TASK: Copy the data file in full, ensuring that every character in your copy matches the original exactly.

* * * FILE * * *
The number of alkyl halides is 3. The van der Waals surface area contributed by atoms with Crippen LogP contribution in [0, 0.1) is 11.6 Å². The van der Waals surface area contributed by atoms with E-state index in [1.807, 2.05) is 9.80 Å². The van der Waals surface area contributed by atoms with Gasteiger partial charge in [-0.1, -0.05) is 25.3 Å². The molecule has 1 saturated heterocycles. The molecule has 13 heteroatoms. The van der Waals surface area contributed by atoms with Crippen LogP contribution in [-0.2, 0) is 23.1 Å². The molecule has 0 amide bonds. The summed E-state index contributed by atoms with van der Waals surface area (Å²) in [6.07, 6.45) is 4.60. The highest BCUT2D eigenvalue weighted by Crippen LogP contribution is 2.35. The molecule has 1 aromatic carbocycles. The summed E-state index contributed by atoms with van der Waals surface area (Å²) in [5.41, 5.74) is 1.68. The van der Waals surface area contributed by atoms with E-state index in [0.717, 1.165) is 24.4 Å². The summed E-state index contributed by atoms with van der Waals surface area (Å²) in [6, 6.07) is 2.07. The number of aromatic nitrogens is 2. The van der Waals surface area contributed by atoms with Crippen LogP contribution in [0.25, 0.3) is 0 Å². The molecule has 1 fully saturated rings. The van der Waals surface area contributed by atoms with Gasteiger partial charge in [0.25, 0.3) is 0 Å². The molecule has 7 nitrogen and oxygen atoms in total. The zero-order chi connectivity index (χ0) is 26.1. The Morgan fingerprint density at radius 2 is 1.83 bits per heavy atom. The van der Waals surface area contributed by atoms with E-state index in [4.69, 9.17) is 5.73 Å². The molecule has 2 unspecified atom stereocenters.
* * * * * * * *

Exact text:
The number of alkyl halides is 3. The van der Waals surface area contributed by atoms with Crippen LogP contribution in [0, 0.1) is 11.6 Å². The van der Waals surface area contributed by atoms with E-state index in [1.807, 2.05) is 9.80 Å². The van der Waals surface area contributed by atoms with Gasteiger partial charge in [-0.1, -0.05) is 25.3 Å². The molecule has 1 saturated heterocycles. The molecule has 13 heteroatoms. The van der Waals surface area contributed by atoms with Crippen LogP contribution in [-0.2, 0) is 23.1 Å². The molecule has 0 amide bonds. The summed E-state index contributed by atoms with van der Waals surface area (Å²) in [6.07, 6.45) is 4.60. The highest BCUT2D eigenvalue weighted by Crippen LogP contribution is 2.35. The molecule has 1 aromatic carbocycles. The summed E-state index contributed by atoms with van der Waals surface area (Å²) in [5.41, 5.74) is 1.68. The van der Waals surface area contributed by atoms with E-state index in [0.717, 1.165) is 24.4 Å². The summed E-state index contributed by atoms with van der Waals surface area (Å²) in [6, 6.07) is 2.07. The number of aromatic nitrogens is 2. The van der Waals surface area contributed by atoms with Crippen LogP contribution in [0.25, 0.3) is 0 Å². The molecule has 1 fully saturated rings. The van der Waals surface area contributed by atoms with Gasteiger partial charge in [0.25, 0.3) is 0 Å². The molecule has 7 nitrogen and oxygen atoms in total. The zero-order chi connectivity index (χ0) is 26.1. The Morgan fingerprint density at radius 2 is 1.83 bits per heavy atom. The van der Waals surface area contributed by atoms with E-state index in [4.69, 9.17) is 5.73 Å². The molecule has 2 unspecified atom stereocenters.